Open Access Editorial Article ID: OJPCH-3-113

    Autism and Vitamin D

    Khaled Saad* and Abdulrahman A Al-Atram

    Autism spectrum disorder (ASD) is a complex neurodevelopmental syndrome. It begins before three years of age. ASD is characterized by pervasive deficits in social interaction, impairment in verbal and nonverbal communication, and stereotyped patterns of interests and activities. The increasing incidence of ASD in the pediatric population and the lack of successful curative therapies make ASD one of the most challenging disorders for medicine [1,2]. The pathogenesis of ASD is bewildering. The chemosensory immune system participates in neuro development, regulating neuronal proliferation, synapse formation and plasticity, along with removing apoptotic neurons [3]. Hundreds of studies over the last 4 decades have reported altered immune responses in autistic individuals. We found significant inverse relationships between serum 25-OH vitamin D levels and the frequencies of dendritic cells (DCs) population in children with ASD [1]. Vitamin D has an important role in brain homeostasis, neuro development, ageing, and significantly, in gene regulation. Also, it has been shown to bind to more than 2700 genes and to regulate the expression of more than 200 of them [2,4-6]. Many studies suggested that vitamin D has an important role as a neuroactive steroid, which can affect neuronal differentiation, axonal connectivity and brain structure and function.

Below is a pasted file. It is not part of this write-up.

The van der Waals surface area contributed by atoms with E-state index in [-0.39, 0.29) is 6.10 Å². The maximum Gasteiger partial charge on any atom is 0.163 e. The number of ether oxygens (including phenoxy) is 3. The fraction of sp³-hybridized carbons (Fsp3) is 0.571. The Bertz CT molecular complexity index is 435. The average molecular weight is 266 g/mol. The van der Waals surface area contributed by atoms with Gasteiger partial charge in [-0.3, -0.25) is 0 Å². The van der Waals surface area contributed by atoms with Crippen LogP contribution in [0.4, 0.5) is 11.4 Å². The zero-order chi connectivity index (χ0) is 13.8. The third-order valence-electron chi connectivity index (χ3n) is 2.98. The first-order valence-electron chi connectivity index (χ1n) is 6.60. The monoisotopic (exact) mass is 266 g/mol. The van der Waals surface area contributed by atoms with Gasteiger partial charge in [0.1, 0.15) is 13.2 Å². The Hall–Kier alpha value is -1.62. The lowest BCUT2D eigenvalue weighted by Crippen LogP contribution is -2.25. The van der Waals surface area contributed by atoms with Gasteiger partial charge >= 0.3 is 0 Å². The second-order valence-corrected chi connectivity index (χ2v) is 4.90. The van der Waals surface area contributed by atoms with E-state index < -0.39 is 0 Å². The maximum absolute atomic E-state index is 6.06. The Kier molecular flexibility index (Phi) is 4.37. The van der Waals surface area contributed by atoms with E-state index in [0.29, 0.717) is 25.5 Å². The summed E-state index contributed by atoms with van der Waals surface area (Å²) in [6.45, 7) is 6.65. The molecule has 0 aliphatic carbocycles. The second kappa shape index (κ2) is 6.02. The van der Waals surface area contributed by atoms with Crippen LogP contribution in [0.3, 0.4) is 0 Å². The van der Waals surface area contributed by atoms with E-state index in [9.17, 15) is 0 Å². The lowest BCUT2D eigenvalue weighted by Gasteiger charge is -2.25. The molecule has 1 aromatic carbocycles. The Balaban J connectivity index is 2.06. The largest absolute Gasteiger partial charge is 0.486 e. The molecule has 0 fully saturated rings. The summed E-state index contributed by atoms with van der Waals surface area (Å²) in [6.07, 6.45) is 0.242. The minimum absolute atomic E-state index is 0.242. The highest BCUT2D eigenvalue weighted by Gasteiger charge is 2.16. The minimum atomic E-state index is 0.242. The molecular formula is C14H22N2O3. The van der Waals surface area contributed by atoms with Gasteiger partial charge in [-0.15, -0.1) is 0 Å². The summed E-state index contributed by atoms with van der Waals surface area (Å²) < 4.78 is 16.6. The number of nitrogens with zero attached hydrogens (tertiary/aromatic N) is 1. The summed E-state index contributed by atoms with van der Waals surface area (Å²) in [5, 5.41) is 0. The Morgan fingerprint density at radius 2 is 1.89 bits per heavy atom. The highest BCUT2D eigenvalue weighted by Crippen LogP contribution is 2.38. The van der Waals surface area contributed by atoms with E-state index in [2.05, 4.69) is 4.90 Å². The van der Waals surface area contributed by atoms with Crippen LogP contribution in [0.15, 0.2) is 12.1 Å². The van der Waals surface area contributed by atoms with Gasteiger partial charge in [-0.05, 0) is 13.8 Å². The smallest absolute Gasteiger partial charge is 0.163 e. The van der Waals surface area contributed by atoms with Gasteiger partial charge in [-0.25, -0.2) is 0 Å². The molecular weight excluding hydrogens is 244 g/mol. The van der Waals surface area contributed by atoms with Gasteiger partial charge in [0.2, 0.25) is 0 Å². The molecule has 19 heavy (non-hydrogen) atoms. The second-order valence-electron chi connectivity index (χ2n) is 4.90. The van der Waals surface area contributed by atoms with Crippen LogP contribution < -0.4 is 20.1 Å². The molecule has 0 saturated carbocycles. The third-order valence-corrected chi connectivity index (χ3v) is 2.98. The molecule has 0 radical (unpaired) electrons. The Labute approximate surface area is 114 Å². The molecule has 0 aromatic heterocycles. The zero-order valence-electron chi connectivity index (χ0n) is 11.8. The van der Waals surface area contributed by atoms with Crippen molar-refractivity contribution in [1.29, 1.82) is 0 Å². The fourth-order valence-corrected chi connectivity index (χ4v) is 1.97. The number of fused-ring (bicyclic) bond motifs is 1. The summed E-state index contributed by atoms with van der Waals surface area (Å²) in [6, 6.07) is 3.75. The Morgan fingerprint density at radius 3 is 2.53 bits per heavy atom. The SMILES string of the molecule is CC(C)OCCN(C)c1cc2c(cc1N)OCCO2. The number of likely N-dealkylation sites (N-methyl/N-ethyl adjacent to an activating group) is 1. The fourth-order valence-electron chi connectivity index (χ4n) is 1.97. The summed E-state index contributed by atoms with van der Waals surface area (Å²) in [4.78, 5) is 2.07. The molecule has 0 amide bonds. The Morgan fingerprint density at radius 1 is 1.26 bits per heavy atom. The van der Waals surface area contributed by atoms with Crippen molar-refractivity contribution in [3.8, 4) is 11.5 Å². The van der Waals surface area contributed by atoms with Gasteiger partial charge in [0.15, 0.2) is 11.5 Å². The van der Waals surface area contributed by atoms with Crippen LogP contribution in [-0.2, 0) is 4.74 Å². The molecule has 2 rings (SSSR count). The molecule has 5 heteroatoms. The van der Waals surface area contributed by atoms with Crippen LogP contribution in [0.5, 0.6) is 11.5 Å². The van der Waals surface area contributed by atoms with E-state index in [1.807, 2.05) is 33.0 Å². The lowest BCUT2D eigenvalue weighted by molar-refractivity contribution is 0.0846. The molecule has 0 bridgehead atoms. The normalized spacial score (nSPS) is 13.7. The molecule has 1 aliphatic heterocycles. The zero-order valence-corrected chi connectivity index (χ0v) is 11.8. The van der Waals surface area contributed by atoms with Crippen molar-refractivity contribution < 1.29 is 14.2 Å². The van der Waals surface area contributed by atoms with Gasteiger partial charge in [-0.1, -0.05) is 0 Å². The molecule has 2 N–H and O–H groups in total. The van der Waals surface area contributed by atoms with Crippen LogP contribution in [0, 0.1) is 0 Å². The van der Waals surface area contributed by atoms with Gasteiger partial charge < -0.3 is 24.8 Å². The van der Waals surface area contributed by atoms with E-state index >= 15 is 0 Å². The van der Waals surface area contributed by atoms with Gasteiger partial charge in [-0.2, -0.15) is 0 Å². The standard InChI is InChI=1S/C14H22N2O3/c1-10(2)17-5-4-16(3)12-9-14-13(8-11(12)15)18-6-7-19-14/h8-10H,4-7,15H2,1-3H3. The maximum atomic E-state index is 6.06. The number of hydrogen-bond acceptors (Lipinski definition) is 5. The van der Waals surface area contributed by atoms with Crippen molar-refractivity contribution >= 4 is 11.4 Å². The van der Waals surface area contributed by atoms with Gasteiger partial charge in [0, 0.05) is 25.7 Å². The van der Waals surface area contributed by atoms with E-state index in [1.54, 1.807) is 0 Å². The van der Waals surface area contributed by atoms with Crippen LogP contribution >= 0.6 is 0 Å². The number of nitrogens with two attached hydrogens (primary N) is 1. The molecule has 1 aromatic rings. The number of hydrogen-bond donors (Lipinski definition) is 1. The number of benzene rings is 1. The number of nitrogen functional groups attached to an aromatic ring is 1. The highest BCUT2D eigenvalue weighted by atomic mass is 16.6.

Published on: Jun 22, 2017 Pages: 9-10

    Full Text PDF Full Text HTML DOI: 10.17352/ojpch.000013
    Get Citation Base Search Scilit OAI-PMH ResearchGate GrowKudos CrossMark

    Global Views

    Case Reports

    Peertechz Tweets

    Pinterest on OJPCH